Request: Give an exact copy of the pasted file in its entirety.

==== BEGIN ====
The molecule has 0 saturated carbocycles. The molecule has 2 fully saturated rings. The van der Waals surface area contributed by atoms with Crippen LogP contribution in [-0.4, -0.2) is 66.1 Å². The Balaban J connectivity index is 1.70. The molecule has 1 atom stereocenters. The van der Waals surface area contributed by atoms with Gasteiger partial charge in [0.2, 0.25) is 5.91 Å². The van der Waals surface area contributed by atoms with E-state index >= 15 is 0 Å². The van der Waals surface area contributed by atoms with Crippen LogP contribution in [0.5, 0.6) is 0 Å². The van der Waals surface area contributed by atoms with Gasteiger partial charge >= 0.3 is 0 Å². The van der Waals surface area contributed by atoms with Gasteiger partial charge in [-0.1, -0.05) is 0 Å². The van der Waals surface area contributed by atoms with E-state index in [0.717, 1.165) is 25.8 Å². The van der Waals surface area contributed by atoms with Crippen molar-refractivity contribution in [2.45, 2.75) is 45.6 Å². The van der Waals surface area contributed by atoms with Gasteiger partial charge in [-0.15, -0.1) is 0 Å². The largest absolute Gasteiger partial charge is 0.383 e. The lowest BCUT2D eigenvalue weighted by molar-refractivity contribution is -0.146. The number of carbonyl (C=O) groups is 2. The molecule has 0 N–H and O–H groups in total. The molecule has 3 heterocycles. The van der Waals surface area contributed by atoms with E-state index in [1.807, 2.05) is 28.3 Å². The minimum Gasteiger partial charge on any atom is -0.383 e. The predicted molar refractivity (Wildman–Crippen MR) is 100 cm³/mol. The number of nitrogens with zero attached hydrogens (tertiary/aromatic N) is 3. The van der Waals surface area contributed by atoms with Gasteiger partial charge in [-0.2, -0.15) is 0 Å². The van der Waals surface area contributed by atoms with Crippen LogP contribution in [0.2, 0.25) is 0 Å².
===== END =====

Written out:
The molecule has 0 saturated carbocycles. The molecule has 2 fully saturated rings. The van der Waals surface area contributed by atoms with Crippen LogP contribution in [-0.4, -0.2) is 66.1 Å². The Balaban J connectivity index is 1.70. The molecule has 1 atom stereocenters. The van der Waals surface area contributed by atoms with Gasteiger partial charge in [0.2, 0.25) is 5.91 Å². The van der Waals surface area contributed by atoms with E-state index >= 15 is 0 Å². The van der Waals surface area contributed by atoms with Crippen LogP contribution in [0.5, 0.6) is 0 Å². The van der Waals surface area contributed by atoms with Gasteiger partial charge >= 0.3 is 0 Å². The van der Waals surface area contributed by atoms with Gasteiger partial charge in [-0.1, -0.05) is 0 Å². The van der Waals surface area contributed by atoms with E-state index in [0.717, 1.165) is 25.8 Å². The van der Waals surface area contributed by atoms with Crippen molar-refractivity contribution in [2.45, 2.75) is 45.6 Å². The van der Waals surface area contributed by atoms with Gasteiger partial charge in [-0.15, -0.1) is 0 Å². The largest absolute Gasteiger partial charge is 0.383 e. The lowest BCUT2D eigenvalue weighted by molar-refractivity contribution is -0.146. The number of carbonyl (C=O) groups is 2. The molecule has 0 N–H and O–H groups in total. The molecule has 3 heterocycles. The van der Waals surface area contributed by atoms with E-state index in [1.807, 2.05) is 28.3 Å². The minimum Gasteiger partial charge on any atom is -0.383 e. The predicted molar refractivity (Wildman–Crippen MR) is 100 cm³/mol. The number of nitrogens with zero attached hydrogens (tertiary/aromatic N) is 3. The van der Waals surface area contributed by atoms with Gasteiger partial charge in [-0.2, -0.15) is 0 Å². The van der Waals surface area contributed by atoms with Crippen LogP contribution in [0.2, 0.25) is 0 Å².